Posted Posted on 2015-07-30
“Death is the most inescapable part of life. Upon entering into the world, no one can say, with absolute certainty, if a particular individual will be rich or poor, a glowing success or an abject failure. No one can predict if they, or anyone else, will live a long and healthy life or see their earthly stint end during their youth. No one knows if they will be tried by disease or some other physical or psychiatric challenge. The only thing we can say about life with absolute certainty is that anyone coming into the world will eventually leave it.
Despite the absolute certainty of death, most people fail to reflect on its nature and the finality it represents. Fewer still are those who actually prepare for death by leading lives steeped in the reality that this worldly sojourn is but an introduction to another life, the everlasting life that commences with our death. One of the great gifts of religion, regardless of how it manifested itself in the teachings of a specific Prophet in a particular time and place, is that it brings its adherents face-to-face with death. This confrontation with our mortality is usually coupled with a sense of moral responsibility and accountability.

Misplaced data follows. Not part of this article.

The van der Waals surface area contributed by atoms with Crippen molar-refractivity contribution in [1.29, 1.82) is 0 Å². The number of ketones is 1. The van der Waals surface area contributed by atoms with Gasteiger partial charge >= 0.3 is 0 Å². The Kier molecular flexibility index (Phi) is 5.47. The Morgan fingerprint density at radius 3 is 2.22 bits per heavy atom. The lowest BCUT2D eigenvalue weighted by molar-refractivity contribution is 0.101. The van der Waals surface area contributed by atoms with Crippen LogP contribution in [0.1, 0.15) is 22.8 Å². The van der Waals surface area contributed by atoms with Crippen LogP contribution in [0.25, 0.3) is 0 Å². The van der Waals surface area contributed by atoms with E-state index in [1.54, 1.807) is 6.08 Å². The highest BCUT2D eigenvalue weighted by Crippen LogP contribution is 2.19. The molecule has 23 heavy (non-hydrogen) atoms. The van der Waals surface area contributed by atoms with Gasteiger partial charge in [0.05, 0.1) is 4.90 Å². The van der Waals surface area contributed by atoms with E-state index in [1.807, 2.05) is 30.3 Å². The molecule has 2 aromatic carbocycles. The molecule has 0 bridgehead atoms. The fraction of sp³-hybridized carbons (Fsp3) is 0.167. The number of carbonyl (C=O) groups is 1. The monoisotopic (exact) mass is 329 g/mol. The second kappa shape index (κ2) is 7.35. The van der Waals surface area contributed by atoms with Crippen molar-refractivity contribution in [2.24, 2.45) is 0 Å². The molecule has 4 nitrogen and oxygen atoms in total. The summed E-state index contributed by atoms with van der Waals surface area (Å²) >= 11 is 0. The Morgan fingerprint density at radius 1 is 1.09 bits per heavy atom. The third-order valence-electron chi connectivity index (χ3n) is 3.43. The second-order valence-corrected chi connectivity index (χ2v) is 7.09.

Perhaps no family of religions has stressed the idea of worldly moral responsibility determining the fate of the soul so much as the Abrahamic faiths, which include Judaism, Islam and Christianity; the latter two faiths being especially insistent in this regard. These are the faiths that have, more than any others, vouchsafed unto humanity the ideas of Heaven and Hell, salvation and damnation, eternal suffering and eternal bliss. The Bible states, “I the Lord search the heart and test the mind, to give every man according to his ways, according to the fruit of his deeds” (Jeremiah 17:10). Similarly, the New Testament states, “I tell you, on the Day of Judgment, people will give account for every word they speak; for by your words you will be acquitted, and by your words you will be condemned” (Matthew 12:37).
Islam, the youngest of the Abrahamic faiths, is perhaps the strongest in terms of the power and force with which it emphasizes accountability after death. A single Qur’anic verse, in succinct yet stirring words, captures the inevitability of death, the moral responsibility life demands of us, the accountability awaiting us in the next life, the reality of Heaven and Hell and how easily we are deluded by the world into discounting what we will encounter after death. We read, “Every soul will taste death and you will be given your recompense in full on the Day of Resurrection. Therefore, one distanced from Hell and entered into Paradise has triumphed; and what is the life of this world except a deceptive enjoyment” (3:185).”
Excerpted from Imam Zaid Shakir’s introduction to Shaykh Abdullah Ali’s important new book, “Tears of the Yearners.” The book is available at the following website: http://www.lamppostproductions.com/tears-of-the-yearners-s…